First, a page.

Cranky on the Web (November 19 – 23)


The EU’s Airplane Carbon Trading Program and What It MeansConde Nast Daily Traveler
I took a look at the recently-suspended emissions trading system in Europe and the politics behind it.

Holiday travel and tighter planes raise likelihood of having larger seatmatesCleveland Plain Dealer
I was asked to comment on another article about passengers who can’t fit in one seat.

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3 comments on “Cranky on the Web (November 19 – 23)

  1. You have to be really, really big not to fit in an airplane seat, even in coach. I consider myself big at 6′ 1” tall and 260 lbs; however I have no problem fitting in a coach seat with the armrest down, and I don’t need an extender for the seat belt. I’m not exactly comfortable, but that’s as much due to the lack of legroom as it is the seat width (obviously I avoid the middle seat). I travel by air about 6 to 10 times per year and fortunately have never had to sit next to someone too big to fit. It’s easy to say that large people should either buy a first class ticket or reserve two coach seats but that’s surely too expensive for most. I’m confident that folks too big to fit in a seat don’t like it any more than their seatmates and would prefer to have other options. Perhaps the airlines should be required to have some “extra wide” coach seats, say 1 1/2 times the width of a standard seat (two to a row) that can only be reserved by people that meet certain size criteria. They could charge a premium price for this that’s less than the cost of 2 seats but enough so they aren’t losing money. If you try to board a flight but are too big to fit in a regular seat and didn’t reserve an extra large one, you could be given the option of upgrading to that if available or being denied boarding. No extra seats available? You have to wait for the next flight that has them. They could deal with unused extra large seats the same way they do for first class. Give your frequent flyers an upgrade. I sympathize with big people; however I think it’s wrong to make someone sit next to a person who doesn’t fit into their seat.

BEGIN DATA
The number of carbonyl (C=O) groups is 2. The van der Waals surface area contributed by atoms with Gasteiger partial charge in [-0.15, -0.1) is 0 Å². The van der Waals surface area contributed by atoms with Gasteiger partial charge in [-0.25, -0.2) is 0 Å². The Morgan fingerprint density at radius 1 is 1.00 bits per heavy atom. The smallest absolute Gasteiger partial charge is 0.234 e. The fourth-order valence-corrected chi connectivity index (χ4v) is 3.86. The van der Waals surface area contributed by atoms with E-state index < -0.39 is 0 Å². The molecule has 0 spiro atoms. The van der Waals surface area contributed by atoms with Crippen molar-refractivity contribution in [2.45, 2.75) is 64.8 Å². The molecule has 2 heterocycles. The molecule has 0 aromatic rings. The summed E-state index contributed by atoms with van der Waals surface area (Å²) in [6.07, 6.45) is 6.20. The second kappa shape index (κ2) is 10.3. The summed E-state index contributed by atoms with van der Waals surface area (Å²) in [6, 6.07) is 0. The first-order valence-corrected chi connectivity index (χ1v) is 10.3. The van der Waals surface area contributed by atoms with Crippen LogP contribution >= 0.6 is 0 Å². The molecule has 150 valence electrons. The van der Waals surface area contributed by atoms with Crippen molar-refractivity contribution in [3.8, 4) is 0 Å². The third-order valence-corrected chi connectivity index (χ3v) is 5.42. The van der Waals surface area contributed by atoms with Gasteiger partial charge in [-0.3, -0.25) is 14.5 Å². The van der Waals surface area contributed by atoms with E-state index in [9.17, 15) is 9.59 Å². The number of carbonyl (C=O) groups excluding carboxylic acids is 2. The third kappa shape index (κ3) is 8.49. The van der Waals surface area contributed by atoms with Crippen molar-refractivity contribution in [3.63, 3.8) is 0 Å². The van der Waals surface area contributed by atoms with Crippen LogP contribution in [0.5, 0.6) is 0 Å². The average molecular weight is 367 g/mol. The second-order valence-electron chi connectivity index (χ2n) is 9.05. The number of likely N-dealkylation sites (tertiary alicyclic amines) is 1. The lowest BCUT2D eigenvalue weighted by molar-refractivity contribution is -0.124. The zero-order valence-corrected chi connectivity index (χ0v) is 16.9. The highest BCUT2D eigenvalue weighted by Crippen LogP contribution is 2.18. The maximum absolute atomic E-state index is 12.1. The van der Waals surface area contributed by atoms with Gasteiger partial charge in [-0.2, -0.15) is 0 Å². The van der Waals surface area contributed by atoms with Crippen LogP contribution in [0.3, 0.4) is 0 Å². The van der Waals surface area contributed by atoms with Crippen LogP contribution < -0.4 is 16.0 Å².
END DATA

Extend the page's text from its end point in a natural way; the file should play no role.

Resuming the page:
2. Larger Seatmates:

    Airlines better start doing a better job handling this type situation in the boarding area or before the plane takes off. If to many people start complaining to their elected officials in Washington, the feds will start passing laws to put more room in the planes.

    Airlines don’t see to get it that they need to police themselves before the feds get involved and start passing laws they won’t like.

  3. Since when was a coach seat 25″ wide? They haven’t changed any since the 707 was introduced. Legroom has shrunk but coach seatwidth if anything is more than in those days due to lighter weight, thinner materials

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